John Kavulich, president of the U.S.-Cuba Trade and Economic Council, reports that a shipment of rice will travel from the port of Houston/Galveston to the Republic of Cuba – the first shipment of its kind in a decade.
The shipment was reportedly valued at $252,000, including $126,000 worth of rice “semi/wholly milled, parboiled, inc mixes” and $126,000 worth of rice “semi/wholly milled, mixtures of grains.”
Cuba imports about 80% of its food, creating a potential $2 billion market for U.S. farmers. According to the Engage Cuba Coalition, U.S. producers cannot offer private credit for exported ag commodities to Cuba. This restricts access compared to other exporting nations.
Blake Gerard, chairman for the USA Rice Farmers Board of Directors, addressed the U.S. House of Representatives Committee on Agriculture Subcommittee on General Farm Commodities and Risk Management on the matter earlier today.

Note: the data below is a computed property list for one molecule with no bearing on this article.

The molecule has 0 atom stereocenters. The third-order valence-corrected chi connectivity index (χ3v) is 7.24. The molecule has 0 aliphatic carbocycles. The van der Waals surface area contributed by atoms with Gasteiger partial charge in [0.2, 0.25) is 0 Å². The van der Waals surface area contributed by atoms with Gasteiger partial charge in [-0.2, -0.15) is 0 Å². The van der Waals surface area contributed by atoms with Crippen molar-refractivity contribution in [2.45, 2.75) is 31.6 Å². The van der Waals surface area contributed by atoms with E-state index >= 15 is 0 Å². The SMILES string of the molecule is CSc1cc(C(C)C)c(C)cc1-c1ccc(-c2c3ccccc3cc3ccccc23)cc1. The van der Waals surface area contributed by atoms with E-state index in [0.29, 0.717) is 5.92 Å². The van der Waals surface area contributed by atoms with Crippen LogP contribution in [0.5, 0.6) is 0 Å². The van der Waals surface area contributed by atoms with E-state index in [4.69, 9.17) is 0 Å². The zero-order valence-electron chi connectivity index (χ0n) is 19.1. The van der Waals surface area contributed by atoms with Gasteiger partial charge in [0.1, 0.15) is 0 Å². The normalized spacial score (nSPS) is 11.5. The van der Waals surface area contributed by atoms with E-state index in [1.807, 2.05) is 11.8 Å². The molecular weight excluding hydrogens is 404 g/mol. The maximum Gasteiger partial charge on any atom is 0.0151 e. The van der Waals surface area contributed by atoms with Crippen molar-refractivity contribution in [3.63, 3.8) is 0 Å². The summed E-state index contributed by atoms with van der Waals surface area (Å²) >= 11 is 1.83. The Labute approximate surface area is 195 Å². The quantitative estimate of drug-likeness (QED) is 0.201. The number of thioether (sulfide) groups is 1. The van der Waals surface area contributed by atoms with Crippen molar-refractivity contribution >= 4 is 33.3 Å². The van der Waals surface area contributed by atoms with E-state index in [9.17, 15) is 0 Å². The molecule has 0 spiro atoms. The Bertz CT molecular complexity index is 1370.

“With the appropriate statutory changes, the U.S. could regain 30% of the Cuban rice business within two years,” he says. “That is an estimated 135,000 metric tons of new demand. We anticipate the U.S. share of the market would exceed 50% within five years, and it could reach 75% or more within ten years with full commercial relations. That is equal to somewhere between $40 and $60 million worth of new demand from Cuba within those first two years of lifted sanctions.”
According to Kavulich, from 2002 to 2007, rice exports from the U.S. to Cuba topped $183 million.